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Turkey hosts the largest refugee population in the world: UNHCR

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Turkey has emerged as the leading host country for refugees worldwide, with a population of nearly 3.6 million individuals seeking shelter, according to the latest global trends report released by the United Nations High Commissioner for Refugees (UNHCR) on Wednesday.

The UNHCR report highlights the unprecedented scale of forced displacement and the growing number of people seeking refuge due to persecution, conflict, violence and human rights abuses.

By the end of 2022, Turkey was hosting an estimated 3.6 million refugees, a number that surpasses any other country in the world.

The UNHCR report highlights that the refugee crisis is concentrated in low and middle-income countries. About 90 percent of those forcibly displaced are in these regions. Turkey’s role in hosting millions of refugees reflects the immense pressure countries with fewer resources face to provide adequate assistance.

According to the report, the scale of displacement is the highest since World War II. Globally, more than 108.4 million people have been forcibly displaced from their homes.

Turkey’s response to the refugee crisis has received widespread recognition, as the country bears much of the responsibility for providing for those in need.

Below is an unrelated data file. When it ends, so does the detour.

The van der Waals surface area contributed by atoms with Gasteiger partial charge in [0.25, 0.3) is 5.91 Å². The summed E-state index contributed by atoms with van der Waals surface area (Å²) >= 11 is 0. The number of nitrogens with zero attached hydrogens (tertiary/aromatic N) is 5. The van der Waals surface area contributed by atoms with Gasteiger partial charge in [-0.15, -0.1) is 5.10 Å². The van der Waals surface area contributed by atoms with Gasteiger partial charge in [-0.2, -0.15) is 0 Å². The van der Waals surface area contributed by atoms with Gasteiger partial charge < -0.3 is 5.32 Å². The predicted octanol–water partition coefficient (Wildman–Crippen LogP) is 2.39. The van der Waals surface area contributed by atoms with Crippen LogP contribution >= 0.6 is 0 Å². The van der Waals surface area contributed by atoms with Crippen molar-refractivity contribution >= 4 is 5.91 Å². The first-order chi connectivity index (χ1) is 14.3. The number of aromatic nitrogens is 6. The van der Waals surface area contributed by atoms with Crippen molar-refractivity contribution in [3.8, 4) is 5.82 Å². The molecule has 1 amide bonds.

While the UNHCR report highlights Turkey’s prominent role in hosting refugees, it also sheds light on the global refugee population. The report shows that the number of refugees worldwide, including those in refugee-like situations and others in need of international protection, has increased by more than one-third and had reached 29.4 million at the end of 2022.

Anti-refugee sentiment in Turkey has been on the rise for several years, and it gained further prominence in the context of the country’s recent elections. In the campaign leading up to the general election and two rounds of the presidential race, the issue of refugees became a central point of contention.

Main opposition Republican People’s Party (CHP) leader Kemal Kılıçdaroğlu, who challenged incumbent President Recep Tayyip Erdoğan, vowed to repatriate all refugees and illegal migrants, primarily Syrians, within a year in a bid to secure endorsement by Ümit Özdağ, chairman of the far-right Victory Party (ZP). Even Erdoğan, who had previously promoted an open-door policy toward refugees, signaled a change in stance ahead of the elections, further highlighting the shift in the political climate surrounding the refugee issue.

In the end Erdoğan secured another five years when he defeated Kılıçdaroğlu in a runoff on May 28, further extending his two-decade rule.

However, this tough stance on refugees, coupled with increasing nationalist rhetoric, stoked existing anxieties and anti-refugee sentiment among some segments of the population, resulting in an increasingly hostile environment for refugees in Turkey.

The growing anti-refugee sentiment is rooted not only in political rhetoric but also in the social and economic challenges the country faces. Refugees are often blamed for exacerbating these issues, despite the complexities of the underlying problems.

Syrian refugees, the largest refugee group in Turkey, have reported increased fear and concern over potential forced repatriation to Syria.

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